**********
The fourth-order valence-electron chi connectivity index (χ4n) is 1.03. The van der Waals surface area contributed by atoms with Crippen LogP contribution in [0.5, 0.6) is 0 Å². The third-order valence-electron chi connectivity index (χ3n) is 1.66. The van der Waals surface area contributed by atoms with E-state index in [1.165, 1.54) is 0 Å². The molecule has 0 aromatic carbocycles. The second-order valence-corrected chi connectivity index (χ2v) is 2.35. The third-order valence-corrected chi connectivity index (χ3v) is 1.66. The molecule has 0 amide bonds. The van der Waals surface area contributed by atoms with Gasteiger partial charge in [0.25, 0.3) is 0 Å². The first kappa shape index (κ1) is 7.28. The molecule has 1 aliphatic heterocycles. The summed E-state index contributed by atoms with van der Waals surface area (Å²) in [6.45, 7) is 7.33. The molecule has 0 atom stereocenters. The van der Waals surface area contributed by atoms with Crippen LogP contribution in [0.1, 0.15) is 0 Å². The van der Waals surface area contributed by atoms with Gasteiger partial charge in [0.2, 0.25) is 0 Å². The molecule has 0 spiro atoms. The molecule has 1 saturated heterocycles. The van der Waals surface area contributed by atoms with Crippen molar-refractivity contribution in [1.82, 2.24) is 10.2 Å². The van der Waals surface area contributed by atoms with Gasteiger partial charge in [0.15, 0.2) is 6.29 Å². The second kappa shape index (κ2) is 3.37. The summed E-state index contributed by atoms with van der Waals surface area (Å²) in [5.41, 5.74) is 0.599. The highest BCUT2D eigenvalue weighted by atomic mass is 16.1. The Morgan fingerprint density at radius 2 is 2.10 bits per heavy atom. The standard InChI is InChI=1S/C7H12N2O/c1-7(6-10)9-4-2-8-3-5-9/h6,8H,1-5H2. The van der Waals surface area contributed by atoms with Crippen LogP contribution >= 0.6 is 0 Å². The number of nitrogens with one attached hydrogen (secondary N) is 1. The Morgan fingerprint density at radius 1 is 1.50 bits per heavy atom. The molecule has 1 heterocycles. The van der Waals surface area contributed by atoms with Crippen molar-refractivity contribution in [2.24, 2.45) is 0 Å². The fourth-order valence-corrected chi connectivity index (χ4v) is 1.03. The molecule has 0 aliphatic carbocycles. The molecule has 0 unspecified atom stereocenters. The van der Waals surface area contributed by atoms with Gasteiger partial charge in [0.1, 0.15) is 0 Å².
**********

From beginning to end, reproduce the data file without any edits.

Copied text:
The fourth-order valence-electron chi connectivity index (χ4n) is 1.03. The van der Waals surface area contributed by atoms with Crippen LogP contribution in [0.5, 0.6) is 0 Å². The third-order valence-electron chi connectivity index (χ3n) is 1.66. The van der Waals surface area contributed by atoms with E-state index in [1.165, 1.54) is 0 Å². The molecule has 0 aromatic carbocycles. The second-order valence-corrected chi connectivity index (χ2v) is 2.35. The third-order valence-corrected chi connectivity index (χ3v) is 1.66. The molecule has 0 amide bonds. The van der Waals surface area contributed by atoms with Gasteiger partial charge in [0.25, 0.3) is 0 Å². The first kappa shape index (κ1) is 7.28. The molecule has 1 aliphatic heterocycles. The summed E-state index contributed by atoms with van der Waals surface area (Å²) in [6.45, 7) is 7.33. The molecule has 0 atom stereocenters. The van der Waals surface area contributed by atoms with Crippen LogP contribution in [0.1, 0.15) is 0 Å². The van der Waals surface area contributed by atoms with Gasteiger partial charge in [0.2, 0.25) is 0 Å². The molecule has 0 spiro atoms. The molecule has 1 saturated heterocycles. The van der Waals surface area contributed by atoms with Crippen molar-refractivity contribution in [1.82, 2.24) is 10.2 Å². The van der Waals surface area contributed by atoms with Gasteiger partial charge in [0.15, 0.2) is 6.29 Å². The second kappa shape index (κ2) is 3.37. The summed E-state index contributed by atoms with van der Waals surface area (Å²) in [5.41, 5.74) is 0.599. The highest BCUT2D eigenvalue weighted by atomic mass is 16.1. The Morgan fingerprint density at radius 2 is 2.10 bits per heavy atom. The standard InChI is InChI=1S/C7H12N2O/c1-7(6-10)9-4-2-8-3-5-9/h6,8H,1-5H2. The van der Waals surface area contributed by atoms with Crippen LogP contribution >= 0.6 is 0 Å². The number of nitrogens with one attached hydrogen (secondary N) is 1. The Morgan fingerprint density at radius 1 is 1.50 bits per heavy atom. The molecule has 1 heterocycles. The van der Waals surface area contributed by atoms with Crippen molar-refractivity contribution in [2.24, 2.45) is 0 Å². The fourth-order valence-corrected chi connectivity index (χ4v) is 1.03. The molecule has 0 aliphatic carbocycles. The molecule has 0 unspecified atom stereocenters. The van der Waals surface area contributed by atoms with Gasteiger partial charge in [0.1, 0.15) is 0 Å².